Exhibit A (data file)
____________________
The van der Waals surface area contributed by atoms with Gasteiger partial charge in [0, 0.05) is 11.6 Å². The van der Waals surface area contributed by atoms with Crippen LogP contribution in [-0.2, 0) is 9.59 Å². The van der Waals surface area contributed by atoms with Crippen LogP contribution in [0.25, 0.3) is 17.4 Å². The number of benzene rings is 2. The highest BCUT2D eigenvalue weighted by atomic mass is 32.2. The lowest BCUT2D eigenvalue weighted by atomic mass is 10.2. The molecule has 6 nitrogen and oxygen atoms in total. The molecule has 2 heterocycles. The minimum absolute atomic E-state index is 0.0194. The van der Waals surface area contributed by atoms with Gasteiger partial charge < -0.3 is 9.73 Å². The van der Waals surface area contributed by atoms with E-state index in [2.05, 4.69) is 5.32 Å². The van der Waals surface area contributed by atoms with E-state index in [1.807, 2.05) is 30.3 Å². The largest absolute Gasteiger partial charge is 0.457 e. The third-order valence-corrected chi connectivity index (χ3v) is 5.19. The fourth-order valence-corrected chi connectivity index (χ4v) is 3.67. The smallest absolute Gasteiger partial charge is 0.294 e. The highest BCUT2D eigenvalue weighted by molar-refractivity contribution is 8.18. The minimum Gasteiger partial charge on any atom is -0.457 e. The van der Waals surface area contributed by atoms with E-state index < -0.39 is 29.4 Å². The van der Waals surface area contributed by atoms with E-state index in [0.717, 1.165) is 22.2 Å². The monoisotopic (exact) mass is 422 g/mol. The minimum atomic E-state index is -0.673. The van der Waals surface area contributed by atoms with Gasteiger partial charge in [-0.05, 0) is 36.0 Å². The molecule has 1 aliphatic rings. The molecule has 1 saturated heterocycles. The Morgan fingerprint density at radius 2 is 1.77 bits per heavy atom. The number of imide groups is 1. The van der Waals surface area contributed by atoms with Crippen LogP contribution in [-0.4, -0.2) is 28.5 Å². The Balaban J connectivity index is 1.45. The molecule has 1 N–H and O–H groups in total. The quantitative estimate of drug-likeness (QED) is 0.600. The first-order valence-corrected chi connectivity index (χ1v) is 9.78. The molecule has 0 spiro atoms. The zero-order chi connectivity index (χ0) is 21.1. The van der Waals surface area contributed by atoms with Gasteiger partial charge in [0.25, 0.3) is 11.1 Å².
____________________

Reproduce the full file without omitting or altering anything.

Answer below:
The van der Waals surface area contributed by atoms with Gasteiger partial charge in [0, 0.05) is 11.6 Å². The van der Waals surface area contributed by atoms with Crippen LogP contribution in [-0.2, 0) is 9.59 Å². The van der Waals surface area contributed by atoms with Crippen LogP contribution in [0.25, 0.3) is 17.4 Å². The number of benzene rings is 2. The highest BCUT2D eigenvalue weighted by atomic mass is 32.2. The lowest BCUT2D eigenvalue weighted by atomic mass is 10.2. The molecule has 6 nitrogen and oxygen atoms in total. The molecule has 2 heterocycles. The minimum absolute atomic E-state index is 0.0194. The van der Waals surface area contributed by atoms with Gasteiger partial charge < -0.3 is 9.73 Å². The van der Waals surface area contributed by atoms with E-state index in [2.05, 4.69) is 5.32 Å². The van der Waals surface area contributed by atoms with E-state index in [1.807, 2.05) is 30.3 Å². The largest absolute Gasteiger partial charge is 0.457 e. The third-order valence-corrected chi connectivity index (χ3v) is 5.19. The fourth-order valence-corrected chi connectivity index (χ4v) is 3.67. The smallest absolute Gasteiger partial charge is 0.294 e. The highest BCUT2D eigenvalue weighted by molar-refractivity contribution is 8.18. The minimum Gasteiger partial charge on any atom is -0.457 e. The van der Waals surface area contributed by atoms with E-state index < -0.39 is 29.4 Å². The van der Waals surface area contributed by atoms with E-state index in [0.717, 1.165) is 22.2 Å². The monoisotopic (exact) mass is 422 g/mol. The minimum atomic E-state index is -0.673. The van der Waals surface area contributed by atoms with Gasteiger partial charge in [-0.05, 0) is 36.0 Å². The molecule has 1 aliphatic rings. The molecule has 1 saturated heterocycles. The Morgan fingerprint density at radius 2 is 1.77 bits per heavy atom. The number of imide groups is 1. The van der Waals surface area contributed by atoms with Crippen LogP contribution in [-0.4, -0.2) is 28.5 Å². The Balaban J connectivity index is 1.45. The molecule has 1 N–H and O–H groups in total. The quantitative estimate of drug-likeness (QED) is 0.600. The first-order valence-corrected chi connectivity index (χ1v) is 9.78. The molecule has 0 spiro atoms. The zero-order chi connectivity index (χ0) is 21.1. The van der Waals surface area contributed by atoms with Gasteiger partial charge in [0.25, 0.3) is 11.1 Å².